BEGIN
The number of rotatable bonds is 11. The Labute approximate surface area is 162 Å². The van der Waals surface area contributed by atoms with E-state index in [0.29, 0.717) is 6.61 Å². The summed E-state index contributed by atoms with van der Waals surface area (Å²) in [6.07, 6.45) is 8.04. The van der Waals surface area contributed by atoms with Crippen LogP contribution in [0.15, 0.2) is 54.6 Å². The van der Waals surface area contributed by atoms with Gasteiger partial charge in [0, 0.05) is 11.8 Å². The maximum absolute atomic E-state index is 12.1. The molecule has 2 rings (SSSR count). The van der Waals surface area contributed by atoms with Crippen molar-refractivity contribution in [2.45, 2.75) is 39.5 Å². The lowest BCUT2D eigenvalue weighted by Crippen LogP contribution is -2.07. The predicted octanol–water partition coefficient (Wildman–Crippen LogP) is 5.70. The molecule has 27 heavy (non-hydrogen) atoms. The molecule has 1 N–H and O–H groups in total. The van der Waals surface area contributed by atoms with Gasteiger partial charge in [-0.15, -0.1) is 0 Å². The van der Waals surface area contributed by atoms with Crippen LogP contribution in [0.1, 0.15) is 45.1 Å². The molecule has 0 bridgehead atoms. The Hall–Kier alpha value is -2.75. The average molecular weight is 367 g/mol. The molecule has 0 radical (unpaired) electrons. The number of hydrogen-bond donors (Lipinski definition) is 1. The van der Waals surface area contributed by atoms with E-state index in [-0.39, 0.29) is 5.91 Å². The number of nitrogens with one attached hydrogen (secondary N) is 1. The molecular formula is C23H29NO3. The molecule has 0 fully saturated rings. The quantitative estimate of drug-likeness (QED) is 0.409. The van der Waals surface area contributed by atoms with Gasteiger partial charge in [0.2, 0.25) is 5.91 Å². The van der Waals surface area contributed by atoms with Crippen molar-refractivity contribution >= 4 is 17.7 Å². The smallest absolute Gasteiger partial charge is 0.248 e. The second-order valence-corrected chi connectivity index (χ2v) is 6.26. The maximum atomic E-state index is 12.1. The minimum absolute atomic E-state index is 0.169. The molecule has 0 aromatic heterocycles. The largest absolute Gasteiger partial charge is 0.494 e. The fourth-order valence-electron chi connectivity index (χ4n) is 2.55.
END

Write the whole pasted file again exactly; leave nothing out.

The number of rotatable bonds is 11. The Labute approximate surface area is 162 Å². The van der Waals surface area contributed by atoms with E-state index in [0.29, 0.717) is 6.61 Å². The summed E-state index contributed by atoms with van der Waals surface area (Å²) in [6.07, 6.45) is 8.04. The van der Waals surface area contributed by atoms with Crippen LogP contribution in [0.15, 0.2) is 54.6 Å². The van der Waals surface area contributed by atoms with Gasteiger partial charge in [0, 0.05) is 11.8 Å². The maximum absolute atomic E-state index is 12.1. The molecule has 2 rings (SSSR count). The van der Waals surface area contributed by atoms with Crippen molar-refractivity contribution in [2.45, 2.75) is 39.5 Å². The lowest BCUT2D eigenvalue weighted by Crippen LogP contribution is -2.07. The predicted octanol–water partition coefficient (Wildman–Crippen LogP) is 5.70. The molecule has 27 heavy (non-hydrogen) atoms. The molecule has 1 N–H and O–H groups in total. The van der Waals surface area contributed by atoms with Gasteiger partial charge in [-0.15, -0.1) is 0 Å². The van der Waals surface area contributed by atoms with Crippen LogP contribution in [0.1, 0.15) is 45.1 Å². The molecule has 0 bridgehead atoms. The Hall–Kier alpha value is -2.75. The average molecular weight is 367 g/mol. The molecule has 0 radical (unpaired) electrons. The number of hydrogen-bond donors (Lipinski definition) is 1. The van der Waals surface area contributed by atoms with E-state index in [-0.39, 0.29) is 5.91 Å². The number of nitrogens with one attached hydrogen (secondary N) is 1. The molecular formula is C23H29NO3. The molecule has 0 fully saturated rings. The quantitative estimate of drug-likeness (QED) is 0.409. The van der Waals surface area contributed by atoms with Gasteiger partial charge in [0.2, 0.25) is 5.91 Å². The van der Waals surface area contributed by atoms with Crippen molar-refractivity contribution >= 4 is 17.7 Å². The smallest absolute Gasteiger partial charge is 0.248 e. The second-order valence-corrected chi connectivity index (χ2v) is 6.26. The maximum atomic E-state index is 12.1. The minimum absolute atomic E-state index is 0.169. The molecule has 0 aromatic heterocycles. The largest absolute Gasteiger partial charge is 0.494 e. The fourth-order valence-electron chi connectivity index (χ4n) is 2.55.